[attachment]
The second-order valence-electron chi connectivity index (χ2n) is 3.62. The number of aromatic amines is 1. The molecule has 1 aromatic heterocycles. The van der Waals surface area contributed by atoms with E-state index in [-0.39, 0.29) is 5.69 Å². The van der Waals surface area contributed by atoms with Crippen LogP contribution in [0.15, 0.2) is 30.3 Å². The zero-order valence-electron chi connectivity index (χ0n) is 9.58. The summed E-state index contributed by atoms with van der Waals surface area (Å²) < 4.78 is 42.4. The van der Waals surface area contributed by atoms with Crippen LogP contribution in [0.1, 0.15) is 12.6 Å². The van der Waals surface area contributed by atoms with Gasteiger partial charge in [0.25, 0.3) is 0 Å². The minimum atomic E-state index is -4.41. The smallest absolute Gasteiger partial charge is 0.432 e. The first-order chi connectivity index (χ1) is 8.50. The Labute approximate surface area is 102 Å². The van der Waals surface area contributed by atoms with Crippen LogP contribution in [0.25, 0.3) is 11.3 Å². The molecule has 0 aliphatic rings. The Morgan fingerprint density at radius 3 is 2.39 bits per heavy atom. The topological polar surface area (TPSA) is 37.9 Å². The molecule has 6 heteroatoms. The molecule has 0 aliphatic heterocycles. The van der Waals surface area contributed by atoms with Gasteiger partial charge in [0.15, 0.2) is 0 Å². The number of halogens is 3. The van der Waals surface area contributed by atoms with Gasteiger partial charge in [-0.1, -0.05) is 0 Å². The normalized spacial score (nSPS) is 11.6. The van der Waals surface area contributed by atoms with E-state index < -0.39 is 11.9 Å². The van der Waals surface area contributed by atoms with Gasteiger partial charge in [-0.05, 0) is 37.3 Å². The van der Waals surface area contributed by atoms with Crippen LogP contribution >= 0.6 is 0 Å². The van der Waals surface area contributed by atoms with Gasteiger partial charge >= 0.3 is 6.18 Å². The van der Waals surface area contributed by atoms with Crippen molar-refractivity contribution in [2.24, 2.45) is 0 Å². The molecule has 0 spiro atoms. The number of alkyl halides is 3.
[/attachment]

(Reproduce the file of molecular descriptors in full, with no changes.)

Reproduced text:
The second-order valence-electron chi connectivity index (χ2n) is 3.62. The number of aromatic amines is 1. The molecule has 1 aromatic heterocycles. The van der Waals surface area contributed by atoms with E-state index in [-0.39, 0.29) is 5.69 Å². The van der Waals surface area contributed by atoms with Crippen LogP contribution in [0.15, 0.2) is 30.3 Å². The zero-order valence-electron chi connectivity index (χ0n) is 9.58. The summed E-state index contributed by atoms with van der Waals surface area (Å²) < 4.78 is 42.4. The van der Waals surface area contributed by atoms with Crippen LogP contribution in [0.1, 0.15) is 12.6 Å². The van der Waals surface area contributed by atoms with Gasteiger partial charge in [0.25, 0.3) is 0 Å². The minimum atomic E-state index is -4.41. The smallest absolute Gasteiger partial charge is 0.432 e. The first-order chi connectivity index (χ1) is 8.50. The Labute approximate surface area is 102 Å². The van der Waals surface area contributed by atoms with Crippen LogP contribution in [0.25, 0.3) is 11.3 Å². The molecule has 0 aliphatic rings. The Morgan fingerprint density at radius 3 is 2.39 bits per heavy atom. The topological polar surface area (TPSA) is 37.9 Å². The molecule has 6 heteroatoms. The molecule has 0 aliphatic heterocycles. The van der Waals surface area contributed by atoms with Gasteiger partial charge in [0.15, 0.2) is 0 Å². The number of halogens is 3. The van der Waals surface area contributed by atoms with Gasteiger partial charge in [-0.1, -0.05) is 0 Å². The normalized spacial score (nSPS) is 11.6. The van der Waals surface area contributed by atoms with E-state index < -0.39 is 11.9 Å². The van der Waals surface area contributed by atoms with Gasteiger partial charge in [-0.05, 0) is 37.3 Å². The van der Waals surface area contributed by atoms with Crippen LogP contribution >= 0.6 is 0 Å². The van der Waals surface area contributed by atoms with Gasteiger partial charge >= 0.3 is 6.18 Å². The van der Waals surface area contributed by atoms with Crippen molar-refractivity contribution in [2.24, 2.45) is 0 Å². The molecule has 0 spiro atoms. The number of alkyl halides is 3.